Jemisin’s The Obelisk Gate

The Obelisk Gate
N.K. Jemisin

This is the follow up to Jemisin’s incredible, mind blowing, the Fifth Season and its good. Very good, even. Jemisin’s prose is top rate, and the story churns forward revealing more about our characters and the world they inhabit, while still keeping up the mystery and allure that made Fifth Season so wonderfully strange.

But its hard to follow up on a classic. I don’t know anything about how Jemisin wrote these books, but the sense I get is Fifth Season was painfully crafted, perhaps over years, every sentence worked to death, then every paragraph, then every chapter, then back again. The Obelisk Gate doesn’t have the same feeling. It’s a damn good book, don’t get me wrong, but it doesn’t have the clock work precision of Fifth Season.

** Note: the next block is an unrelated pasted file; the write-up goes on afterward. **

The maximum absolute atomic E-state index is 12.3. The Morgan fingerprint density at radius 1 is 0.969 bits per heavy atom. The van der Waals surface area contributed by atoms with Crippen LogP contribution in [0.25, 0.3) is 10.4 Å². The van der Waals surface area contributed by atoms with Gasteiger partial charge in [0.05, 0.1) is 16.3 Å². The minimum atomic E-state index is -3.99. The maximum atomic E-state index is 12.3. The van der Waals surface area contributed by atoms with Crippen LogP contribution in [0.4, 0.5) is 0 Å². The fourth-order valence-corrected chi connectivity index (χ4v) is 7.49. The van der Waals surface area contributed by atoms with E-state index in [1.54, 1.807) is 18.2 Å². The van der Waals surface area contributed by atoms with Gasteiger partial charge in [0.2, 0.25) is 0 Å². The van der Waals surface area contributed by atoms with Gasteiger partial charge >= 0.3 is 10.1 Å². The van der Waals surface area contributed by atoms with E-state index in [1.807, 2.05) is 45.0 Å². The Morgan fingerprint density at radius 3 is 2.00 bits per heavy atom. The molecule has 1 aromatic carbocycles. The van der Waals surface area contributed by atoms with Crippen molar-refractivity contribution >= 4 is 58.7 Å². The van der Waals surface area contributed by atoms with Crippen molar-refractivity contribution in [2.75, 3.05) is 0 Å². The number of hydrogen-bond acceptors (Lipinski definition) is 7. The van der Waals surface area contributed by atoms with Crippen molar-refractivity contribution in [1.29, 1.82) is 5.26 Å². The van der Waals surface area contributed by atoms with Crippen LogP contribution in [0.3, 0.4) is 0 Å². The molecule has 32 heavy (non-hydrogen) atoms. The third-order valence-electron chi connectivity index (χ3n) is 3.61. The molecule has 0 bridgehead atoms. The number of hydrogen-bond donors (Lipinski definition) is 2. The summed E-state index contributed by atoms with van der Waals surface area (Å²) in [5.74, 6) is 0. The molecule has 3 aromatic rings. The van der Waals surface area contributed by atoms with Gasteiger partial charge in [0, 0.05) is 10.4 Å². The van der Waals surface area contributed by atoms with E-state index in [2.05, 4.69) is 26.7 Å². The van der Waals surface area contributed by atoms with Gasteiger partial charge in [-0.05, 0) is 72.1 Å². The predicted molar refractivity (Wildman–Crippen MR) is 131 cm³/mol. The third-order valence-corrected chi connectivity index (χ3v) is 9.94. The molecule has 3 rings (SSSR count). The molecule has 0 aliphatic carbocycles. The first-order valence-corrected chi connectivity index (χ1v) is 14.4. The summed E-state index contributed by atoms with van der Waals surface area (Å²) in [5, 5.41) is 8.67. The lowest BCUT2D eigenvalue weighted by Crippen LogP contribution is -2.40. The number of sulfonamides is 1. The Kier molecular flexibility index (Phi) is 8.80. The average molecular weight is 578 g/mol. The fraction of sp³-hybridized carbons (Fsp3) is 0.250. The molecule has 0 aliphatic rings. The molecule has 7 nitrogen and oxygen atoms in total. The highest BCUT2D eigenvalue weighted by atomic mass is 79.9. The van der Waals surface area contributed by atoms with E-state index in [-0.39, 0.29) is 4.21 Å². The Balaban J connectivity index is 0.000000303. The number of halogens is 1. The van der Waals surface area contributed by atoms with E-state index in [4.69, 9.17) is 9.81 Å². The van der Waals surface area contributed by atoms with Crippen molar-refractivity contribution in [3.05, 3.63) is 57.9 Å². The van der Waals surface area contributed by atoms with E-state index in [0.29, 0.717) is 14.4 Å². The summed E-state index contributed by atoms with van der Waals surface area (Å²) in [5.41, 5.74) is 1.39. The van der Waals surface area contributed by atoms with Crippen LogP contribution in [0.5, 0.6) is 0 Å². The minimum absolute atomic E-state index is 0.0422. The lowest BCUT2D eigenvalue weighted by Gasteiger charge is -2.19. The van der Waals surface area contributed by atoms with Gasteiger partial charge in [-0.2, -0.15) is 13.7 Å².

Still and all, if excellent SF/Fantasy is your thing, odds are you’ve already read this. If gorgeously written novels struggling with identity, gender, race, and the nature of relationships interests you, you should get over your genre prejudices and check this one out.

Recommended.

Review: Morrison’s God Help the Child

God Help the Child: A novel
Toni Morrison

A minor work by a major author, this slim book by one of the greatest American novelists  is beautiful and haunting. It moves back and forth from the allegorical to the realistic tracing the story of Bride, a wounded child who grows into a celebrated, but wounded women. Morrison deals here with race, and gender, and the unique horrors our society metes out to black women. She address child abuse, and dysfunctional relationships, and love. All of it in a way that feels real and devoid of the hectoring tone some political works can have. Beautifully written, you shouldn’t pass this one up.

Recommended.